Last night, at Chez Henri
, the song He Ain't Heavy, He's My Brother
was playing. It made me think about how my understanding and appreciation of certain songs has shifted over time.
The Police were one of the first bands I really loved. When I was fourteen, the song Every Breath You Take
was just amazing to me--so romantic, so thrilling, so sexy. King of Pain
, on the other hand, was just okay. I mean, it's got a wonderfully eerie sound and Sting's voice is so poignant and powerful, but there was no resonance. By the time I reached my thirties, I had "stood here before inside the pouring rain, with the world turning circles running round my brain" and King of Pain
had become a great song, while Every Breath You Take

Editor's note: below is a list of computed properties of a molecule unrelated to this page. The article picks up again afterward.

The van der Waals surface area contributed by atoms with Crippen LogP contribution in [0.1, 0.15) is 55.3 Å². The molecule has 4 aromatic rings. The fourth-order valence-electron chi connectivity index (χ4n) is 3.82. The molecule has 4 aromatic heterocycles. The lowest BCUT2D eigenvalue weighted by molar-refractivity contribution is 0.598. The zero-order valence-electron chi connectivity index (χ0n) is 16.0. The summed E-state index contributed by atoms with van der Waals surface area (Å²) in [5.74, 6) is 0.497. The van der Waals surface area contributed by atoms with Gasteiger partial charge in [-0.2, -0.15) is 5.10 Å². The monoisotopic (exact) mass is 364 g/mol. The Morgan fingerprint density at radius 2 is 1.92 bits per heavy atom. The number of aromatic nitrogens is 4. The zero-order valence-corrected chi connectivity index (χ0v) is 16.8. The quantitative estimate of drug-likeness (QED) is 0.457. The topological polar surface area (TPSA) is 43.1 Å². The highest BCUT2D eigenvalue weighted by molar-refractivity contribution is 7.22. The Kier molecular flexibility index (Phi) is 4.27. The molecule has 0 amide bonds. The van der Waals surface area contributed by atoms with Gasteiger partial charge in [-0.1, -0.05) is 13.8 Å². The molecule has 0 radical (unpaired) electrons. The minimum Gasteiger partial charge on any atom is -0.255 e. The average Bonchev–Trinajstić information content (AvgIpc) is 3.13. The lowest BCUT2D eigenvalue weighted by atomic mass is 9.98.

is a song about stalking, which is not romantic, not sexy and is, as a great man once said, "creepy as fuck," albeit still pretty catchy.
When I was introduced to The Indigo Girls, my junior year of college, Closer to Fine
was a heartfelt cry of meaning and truth, while Love's Recovery
seemed pretty, but sort of maudlin. Washing dishes in London more than ten years later, having just heard the news of a friend's divorce, I cried to hear Love's Recovery
--such a beautiful song of the sad, yet hopeful, side of love--while Closer to Fine
still has a lovely lilt, but its sophmoric surety has come to grate a bit.
And I wonder if the time will ever come that I don't really hate He Ain't Heavy, He's My Brother